Lythcott-Haims guides the reader through the wide, justified margins and the line breaks of her life as a the only child of a marriage between an African American father and a white British mother. Her family lives in New York, Wisconsin, and Northern Virginia, seemingly achieving the American dream, but Lythcott-Haims explores the price of the ascension. She delivers a biting account of how all of the tiny cuts of injustice can leave a gaping scar, and how a sense of community can lead to healing and self-acceptance. Real American is a powerful examination of race, identity, and citizenship that leaves you with hope for our nation's possibility. For anyone who needs a break from the false narratives and the vitriol that plagues our current discourse, Lythcott-Haims’ truth telling is breathtakingly beautiful.

Best Books (aka What's on my Nightstand): Keep Marching by Kristin Rowe-Finkbeiner

The midterm elections are around the corner, and if any of you are interested in the most effective ways to ensure your voice is heard be sure to pick up Kristin Rowe-Finkbeiner's latest book, Keep Marching: How Every Woman Can Take Action And Change Our World. I've been a fan of Kristin's every since she founded MomsRising, a community of moms (and people who love them) that want to build a more family-friendly world. This is her second book and it picks up where the 2017 Women's March left off, with a lot of people galvanized to advance women's rights but without a blueprint to show them how.

The book is organized into three sections: Our Money, Our Bodies, and Our Communities, and outlines key issues, along with various strategies for tackling them no matter who or where you are. For example, in the chapter Women against Violence, Kristin weaves together the painful barriers that compound women's victimhood like cynicism and blaming by authorities, economic slavery, and the lack of gun control. Then she outlines recommendations for battling violence against women at the local level. All of her tips are specific and actionable. She even provides scripts for phone calls to elected officials. But the most inspiring aspect of the book is Kristin's amplification of women across the country who are already doing the work. After finishing the last page I was reminded that we all have the capacity to create a sea change by throwing one tiny pebble. Keep Marching offers practical strategies for how we can make a difference without burning out, starting with the simple step of ordering the book, since 100% of the proceeds benefit MomsRising.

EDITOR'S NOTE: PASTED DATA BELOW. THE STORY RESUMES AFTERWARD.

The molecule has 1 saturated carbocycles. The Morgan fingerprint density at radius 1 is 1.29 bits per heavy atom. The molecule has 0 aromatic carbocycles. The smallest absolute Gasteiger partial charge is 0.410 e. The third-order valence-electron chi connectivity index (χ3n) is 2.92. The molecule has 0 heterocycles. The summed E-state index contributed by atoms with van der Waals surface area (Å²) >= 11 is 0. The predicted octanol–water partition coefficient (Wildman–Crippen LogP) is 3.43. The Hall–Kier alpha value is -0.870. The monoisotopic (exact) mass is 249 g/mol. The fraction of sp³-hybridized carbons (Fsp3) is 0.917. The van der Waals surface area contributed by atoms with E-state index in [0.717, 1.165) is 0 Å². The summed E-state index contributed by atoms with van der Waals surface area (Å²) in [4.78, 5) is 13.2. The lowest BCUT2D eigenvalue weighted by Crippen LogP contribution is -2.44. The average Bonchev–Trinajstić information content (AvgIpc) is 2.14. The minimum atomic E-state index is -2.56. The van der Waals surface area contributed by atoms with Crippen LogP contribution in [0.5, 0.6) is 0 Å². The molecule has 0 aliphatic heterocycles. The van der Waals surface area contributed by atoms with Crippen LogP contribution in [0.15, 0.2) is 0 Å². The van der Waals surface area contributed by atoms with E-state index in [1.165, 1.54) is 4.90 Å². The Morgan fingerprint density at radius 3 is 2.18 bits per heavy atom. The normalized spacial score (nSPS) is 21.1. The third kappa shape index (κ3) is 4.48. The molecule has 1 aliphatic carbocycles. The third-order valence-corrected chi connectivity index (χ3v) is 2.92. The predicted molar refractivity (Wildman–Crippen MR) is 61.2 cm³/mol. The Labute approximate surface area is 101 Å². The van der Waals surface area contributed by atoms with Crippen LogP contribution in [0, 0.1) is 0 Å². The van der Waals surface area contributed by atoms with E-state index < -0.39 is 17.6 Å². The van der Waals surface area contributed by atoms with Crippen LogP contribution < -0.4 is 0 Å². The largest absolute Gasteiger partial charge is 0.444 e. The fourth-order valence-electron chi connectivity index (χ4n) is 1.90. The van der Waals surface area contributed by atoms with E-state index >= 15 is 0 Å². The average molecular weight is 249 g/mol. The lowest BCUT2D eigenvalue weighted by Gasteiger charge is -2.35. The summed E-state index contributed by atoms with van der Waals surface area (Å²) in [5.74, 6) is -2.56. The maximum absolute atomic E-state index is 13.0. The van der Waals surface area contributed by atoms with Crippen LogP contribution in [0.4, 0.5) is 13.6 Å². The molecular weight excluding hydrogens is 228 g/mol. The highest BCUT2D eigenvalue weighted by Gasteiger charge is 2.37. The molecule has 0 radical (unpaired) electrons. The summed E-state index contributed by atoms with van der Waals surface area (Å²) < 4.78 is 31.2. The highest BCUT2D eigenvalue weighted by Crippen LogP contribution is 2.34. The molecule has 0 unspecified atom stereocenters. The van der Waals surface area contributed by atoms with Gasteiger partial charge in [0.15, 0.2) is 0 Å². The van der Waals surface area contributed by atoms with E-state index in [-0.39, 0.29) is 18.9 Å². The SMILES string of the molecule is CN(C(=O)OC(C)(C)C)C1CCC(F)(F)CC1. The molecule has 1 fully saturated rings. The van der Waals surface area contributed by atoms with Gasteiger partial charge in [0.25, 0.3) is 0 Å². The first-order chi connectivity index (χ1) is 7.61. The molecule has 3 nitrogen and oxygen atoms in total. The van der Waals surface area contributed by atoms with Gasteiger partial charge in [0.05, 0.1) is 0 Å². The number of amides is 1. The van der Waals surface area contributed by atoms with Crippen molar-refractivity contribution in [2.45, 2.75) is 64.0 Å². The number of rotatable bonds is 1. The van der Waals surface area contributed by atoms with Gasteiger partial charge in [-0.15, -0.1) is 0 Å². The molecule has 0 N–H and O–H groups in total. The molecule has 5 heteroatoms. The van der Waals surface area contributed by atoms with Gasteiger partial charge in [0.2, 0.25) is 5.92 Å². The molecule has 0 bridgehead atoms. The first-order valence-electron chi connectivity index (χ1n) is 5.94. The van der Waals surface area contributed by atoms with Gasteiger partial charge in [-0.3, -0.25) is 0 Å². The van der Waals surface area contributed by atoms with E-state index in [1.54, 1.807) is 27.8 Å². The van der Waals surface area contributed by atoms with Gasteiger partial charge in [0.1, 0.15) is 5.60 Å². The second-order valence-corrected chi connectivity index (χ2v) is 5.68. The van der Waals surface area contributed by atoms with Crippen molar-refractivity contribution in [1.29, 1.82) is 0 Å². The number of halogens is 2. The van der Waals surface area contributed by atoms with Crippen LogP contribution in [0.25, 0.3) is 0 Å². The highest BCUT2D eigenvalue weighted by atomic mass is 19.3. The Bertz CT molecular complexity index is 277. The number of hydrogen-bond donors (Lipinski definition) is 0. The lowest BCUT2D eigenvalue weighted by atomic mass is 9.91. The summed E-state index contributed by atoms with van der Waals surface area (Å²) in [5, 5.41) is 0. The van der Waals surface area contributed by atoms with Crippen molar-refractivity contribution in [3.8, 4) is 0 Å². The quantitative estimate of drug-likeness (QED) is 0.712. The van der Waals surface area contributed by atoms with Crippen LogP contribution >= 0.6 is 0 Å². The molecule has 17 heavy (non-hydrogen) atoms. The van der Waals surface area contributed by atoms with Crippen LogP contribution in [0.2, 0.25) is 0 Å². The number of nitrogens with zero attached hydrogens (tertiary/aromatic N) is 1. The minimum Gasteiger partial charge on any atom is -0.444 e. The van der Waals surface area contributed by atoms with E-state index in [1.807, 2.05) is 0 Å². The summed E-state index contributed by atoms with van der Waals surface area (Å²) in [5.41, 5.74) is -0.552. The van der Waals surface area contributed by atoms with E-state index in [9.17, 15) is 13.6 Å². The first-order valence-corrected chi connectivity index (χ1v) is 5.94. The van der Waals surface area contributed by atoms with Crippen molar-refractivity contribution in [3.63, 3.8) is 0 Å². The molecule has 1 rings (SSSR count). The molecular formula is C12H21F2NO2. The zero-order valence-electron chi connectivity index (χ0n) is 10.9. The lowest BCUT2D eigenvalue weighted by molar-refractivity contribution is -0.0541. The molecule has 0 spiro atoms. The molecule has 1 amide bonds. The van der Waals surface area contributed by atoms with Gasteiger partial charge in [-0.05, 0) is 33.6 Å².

Best Books (aka What's on My Nightstand): No One Tells You This by Glynnis MacNicol

The most common critique of my book is usually lobbed at me in the form of a question: What about single women? I always smile graciously and reference chapter 13 where I write about two straight single women who become all-in partners. But my honest answer is that I've been waiting for a single woman with no kids to release her own #droptheball memoir. A mother of two who has been married for twenty years has no business telling that story.

I'm incredibly thankful to Glynnis MacNicol for answering my prayers. Her debut release, No One Tells You This, chronicles the journey of her fortieth year on the planet as a woman who is sensitive to but defies convention. The narrative is cradled by the recent death of MacNicol's mother who gives the author her original canvas, but MacNicol's paints a masterpiece that is wholly unique. She climbs the career ladder as a web writer, but ultimately opts to prioritize her health and well-being after she finds herself a slave to click bait. She never marries or has children, but is far from alone. In fact, any woman seeking a strategy for creating a life she is passionate about would do well to adopt MacNicol's prowess in nurturing a community of support. What I appreciated most about this book was the author's refusal to ask easy questions and give easy answers. The nuance forces you to read each page with your heart, not just with your head, so the insights burrow deeply. No One Tells You This offers a poignant glimpse into the joys and heartbreak of modern womanhood. It's a blueprint for redefining power. Ditch the tea and pair it with a martini.

Best Books (aka What's on My Nightstand): Weird in a World That's Not by Jennifer Romolini